The rules, part III: the bare necessities

restrooms & cemeteries

The wee tourist trap where I took this is stuffed to the gills with practical people, evidently. If you look closely in the background, you’ll see that there’s also a liquor-and-sundries store. In retrospect, I wish I’d documented what the locals considered sundry, as opposed to requisite.

Beginning to sense a theme here? Excellent. Today, I would like us to focus our collective minds firmly on the practical while we continue our chat about how to present a book manuscript in a professional manner.

I would hate, after all, for any of you lovely people to fall into the oh-so-common pre-submission trap of believing that because implementing one or more of these rules will take some time (and thus slow the egress of your manuscript from your writing digs), any of them may be treated as optional. Oh, our old pal Millicent the agency screener isn’t going to burst into your studio, wrest the keyboard from your trembling hands, and forcibly insert indentation into your paragraphs. She’s not going to take a ruler to your margins, either, in all probability, or call you on the phone to yell at you because Chapter 2 began on the same page as the end of Chapter 1, any more than she’s likely to tell everyone in the literary world that for some reason best known to yourself, you’ve evidently decided that Microsoft’s defaults have come to dictate formatting in the entirely unrelated publishing industry.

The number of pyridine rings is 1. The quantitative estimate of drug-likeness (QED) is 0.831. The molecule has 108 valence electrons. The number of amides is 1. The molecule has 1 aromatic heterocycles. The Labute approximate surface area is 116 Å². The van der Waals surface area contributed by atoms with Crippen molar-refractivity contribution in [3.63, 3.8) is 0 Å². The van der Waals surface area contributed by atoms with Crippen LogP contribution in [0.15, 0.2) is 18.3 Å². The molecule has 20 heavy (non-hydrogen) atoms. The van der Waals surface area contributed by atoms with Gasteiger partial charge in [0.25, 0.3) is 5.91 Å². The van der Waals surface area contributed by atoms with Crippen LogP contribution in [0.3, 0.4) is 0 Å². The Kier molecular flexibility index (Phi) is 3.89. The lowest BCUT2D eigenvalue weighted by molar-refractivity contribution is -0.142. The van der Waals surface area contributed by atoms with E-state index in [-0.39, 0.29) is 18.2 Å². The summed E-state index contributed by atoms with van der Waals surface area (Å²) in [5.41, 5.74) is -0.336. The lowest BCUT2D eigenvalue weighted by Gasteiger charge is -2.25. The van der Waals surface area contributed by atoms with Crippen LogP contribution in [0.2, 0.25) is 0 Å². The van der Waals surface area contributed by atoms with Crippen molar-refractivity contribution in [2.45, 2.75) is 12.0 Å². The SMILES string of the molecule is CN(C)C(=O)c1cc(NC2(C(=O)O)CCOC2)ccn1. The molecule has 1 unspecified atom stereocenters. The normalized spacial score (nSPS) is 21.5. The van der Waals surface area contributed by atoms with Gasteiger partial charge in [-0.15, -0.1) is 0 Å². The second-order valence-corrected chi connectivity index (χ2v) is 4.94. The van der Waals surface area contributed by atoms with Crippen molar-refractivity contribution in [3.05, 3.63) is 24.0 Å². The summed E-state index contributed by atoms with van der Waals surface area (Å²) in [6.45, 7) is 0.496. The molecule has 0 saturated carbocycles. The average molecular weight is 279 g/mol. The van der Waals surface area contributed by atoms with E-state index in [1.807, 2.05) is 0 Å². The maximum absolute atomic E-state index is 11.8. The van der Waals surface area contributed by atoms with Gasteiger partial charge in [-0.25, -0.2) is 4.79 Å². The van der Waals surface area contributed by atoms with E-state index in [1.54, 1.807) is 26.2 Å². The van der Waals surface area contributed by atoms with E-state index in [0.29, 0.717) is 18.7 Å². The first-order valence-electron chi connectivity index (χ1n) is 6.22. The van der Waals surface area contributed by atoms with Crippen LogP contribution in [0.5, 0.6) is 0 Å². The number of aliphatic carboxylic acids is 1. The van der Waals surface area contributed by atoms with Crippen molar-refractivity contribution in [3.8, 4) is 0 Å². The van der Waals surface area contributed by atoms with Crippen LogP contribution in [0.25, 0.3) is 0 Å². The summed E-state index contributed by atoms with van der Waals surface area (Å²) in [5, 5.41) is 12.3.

She simply doesn’t have the time to do any of that. She’s got hundreds of submissions to read.

That doesn’t mean, however, that a screener or contest judge might not get the urge to indulge in a little educational mayhem. Like anyone else in a position to read an average day’s complement of submissions, our Millicent sees an incredible amount of good writing presented as though presentation couldn’t possibly matter.

As I’m hoping today’s grim opening image will remind you, that’s just not true. Inevitably, the cosmetic aspects of a submission affect how someone who works with professionally-formatted manuscripts will respond to what’s on the page.